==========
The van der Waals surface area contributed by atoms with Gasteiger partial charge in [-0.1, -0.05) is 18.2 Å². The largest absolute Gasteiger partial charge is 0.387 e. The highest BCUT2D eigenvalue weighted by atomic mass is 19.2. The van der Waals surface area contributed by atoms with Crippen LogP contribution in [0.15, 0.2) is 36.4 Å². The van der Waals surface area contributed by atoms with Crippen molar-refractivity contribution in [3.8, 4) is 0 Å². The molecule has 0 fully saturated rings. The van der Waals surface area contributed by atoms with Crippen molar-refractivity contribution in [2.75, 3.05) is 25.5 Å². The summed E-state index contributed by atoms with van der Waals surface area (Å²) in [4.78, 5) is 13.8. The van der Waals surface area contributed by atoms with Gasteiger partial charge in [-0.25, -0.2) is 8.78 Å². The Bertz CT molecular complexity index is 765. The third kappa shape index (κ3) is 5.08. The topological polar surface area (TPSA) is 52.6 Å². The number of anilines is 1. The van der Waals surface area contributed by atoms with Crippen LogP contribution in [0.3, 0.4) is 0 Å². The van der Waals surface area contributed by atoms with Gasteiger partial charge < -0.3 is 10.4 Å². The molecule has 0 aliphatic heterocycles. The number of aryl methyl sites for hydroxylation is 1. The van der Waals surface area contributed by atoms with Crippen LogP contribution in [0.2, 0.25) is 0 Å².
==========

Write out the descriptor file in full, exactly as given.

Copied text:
The van der Waals surface area contributed by atoms with Gasteiger partial charge in [-0.1, -0.05) is 18.2 Å². The largest absolute Gasteiger partial charge is 0.387 e. The highest BCUT2D eigenvalue weighted by atomic mass is 19.2. The van der Waals surface area contributed by atoms with Crippen LogP contribution in [0.15, 0.2) is 36.4 Å². The van der Waals surface area contributed by atoms with Crippen molar-refractivity contribution in [3.8, 4) is 0 Å². The molecule has 0 fully saturated rings. The van der Waals surface area contributed by atoms with Crippen molar-refractivity contribution in [2.75, 3.05) is 25.5 Å². The summed E-state index contributed by atoms with van der Waals surface area (Å²) in [4.78, 5) is 13.8. The van der Waals surface area contributed by atoms with Gasteiger partial charge in [-0.25, -0.2) is 8.78 Å². The Bertz CT molecular complexity index is 765. The third kappa shape index (κ3) is 5.08. The topological polar surface area (TPSA) is 52.6 Å². The number of anilines is 1. The van der Waals surface area contributed by atoms with Crippen LogP contribution in [0.3, 0.4) is 0 Å². The van der Waals surface area contributed by atoms with Gasteiger partial charge < -0.3 is 10.4 Å². The molecule has 0 aliphatic heterocycles. The number of aryl methyl sites for hydroxylation is 1. The van der Waals surface area contributed by atoms with Crippen LogP contribution in [0.2, 0.25) is 0 Å².